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For $27M, two historic Harlem townhouses with megamansion potential

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The homes date back to 1888, but can be combined into one enormous mansion

Courtesy of Corcoran

Yes, you read that headline right: A residential property in Harlem is asking a record-setting $27 million. The townhouse is located at 32 and 33 Mount Morris Park West, on the western edge of Marcus Garvey Park near 123rd Street. Corcoran’s Siddiq Patterson has the listing.

That price for a townhouse in Harlem is “unheard of,” real estate appraiser Jonathan Miller told the Wall Street Journal, which first covered the listing. For comparison, the most expensive closed sale in the neighborhood—a penthouse at Circa, the Central Park-hugging condo building—went for $9.45 million.

What makes this townhouse special? For starters, it was created by combining two historic townhouses into one megamansion; the buildings date back to 1888, and were once part of a four-home estate owned by John Dwight, a pioneer in the baking soda business. The homes were part of the initial designation of the Mount Morris Park historic district in 1971, and one—no. 32—was renovated not long after the current owner, Brad Linard, bought the place in 2005.

In the meantime, though, we can gawk at what is, admittedly, a beautiful space: The renovation of no. 32 added many of the modern touches you’d expect—there’s a gym, brand new appliances, and a roof deck, among other amenities—while preserving the home’s historic elements. Original hardwood floors, marble fireplace mantles (there are 17 fireplaces across both properties), molding, and woodwork can be found throughout. (But there’s still “an ample amount of space leftover to add in a wine vault, spa, pool, cigar room, cinema room, basketball court, and more.”)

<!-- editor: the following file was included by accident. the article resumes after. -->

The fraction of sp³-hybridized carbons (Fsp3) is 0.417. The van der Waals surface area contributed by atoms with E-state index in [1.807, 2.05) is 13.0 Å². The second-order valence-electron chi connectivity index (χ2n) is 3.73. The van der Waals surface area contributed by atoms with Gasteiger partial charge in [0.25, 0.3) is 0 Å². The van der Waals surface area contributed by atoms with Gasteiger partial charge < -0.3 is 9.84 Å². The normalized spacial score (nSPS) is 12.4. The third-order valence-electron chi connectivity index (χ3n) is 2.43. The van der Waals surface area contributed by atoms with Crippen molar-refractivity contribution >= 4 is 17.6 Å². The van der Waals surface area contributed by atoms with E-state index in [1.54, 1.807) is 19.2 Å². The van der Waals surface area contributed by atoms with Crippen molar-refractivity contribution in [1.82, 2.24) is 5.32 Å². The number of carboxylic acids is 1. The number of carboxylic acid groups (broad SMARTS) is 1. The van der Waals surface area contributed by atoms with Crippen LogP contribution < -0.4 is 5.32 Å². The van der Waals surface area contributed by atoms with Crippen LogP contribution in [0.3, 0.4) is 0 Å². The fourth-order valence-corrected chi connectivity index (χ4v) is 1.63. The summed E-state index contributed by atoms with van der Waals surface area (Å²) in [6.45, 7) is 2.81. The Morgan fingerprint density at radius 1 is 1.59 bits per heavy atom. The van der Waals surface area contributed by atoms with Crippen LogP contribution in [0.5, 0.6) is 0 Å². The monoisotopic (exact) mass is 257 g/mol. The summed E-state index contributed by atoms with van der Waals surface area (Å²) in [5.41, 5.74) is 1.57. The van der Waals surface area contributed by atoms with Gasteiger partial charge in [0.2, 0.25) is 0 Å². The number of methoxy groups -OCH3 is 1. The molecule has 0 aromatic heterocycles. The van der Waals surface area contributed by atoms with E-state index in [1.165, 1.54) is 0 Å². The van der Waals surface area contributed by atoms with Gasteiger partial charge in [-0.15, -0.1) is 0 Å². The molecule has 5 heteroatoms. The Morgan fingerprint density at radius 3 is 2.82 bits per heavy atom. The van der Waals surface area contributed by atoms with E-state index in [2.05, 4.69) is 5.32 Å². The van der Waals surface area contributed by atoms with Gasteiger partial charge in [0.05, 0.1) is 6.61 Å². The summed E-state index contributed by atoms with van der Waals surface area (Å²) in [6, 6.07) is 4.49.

No. 33, meanwhile, has not been renovated, and is essentially a blank slate. It was previously owned by Loretta Abbott, an early member of the Alvin Ailey American Dance Theater, who lived there until her death in 2016. One thing the home does have is a rooftop observatory, which would need to be restored; a telescope, installed by Dwight, the original owner, remains.

Patterson, the broker, told the WSJ that the “bones and the history” of the homes justifies the price; we’ll see if any potential buyers agree with that.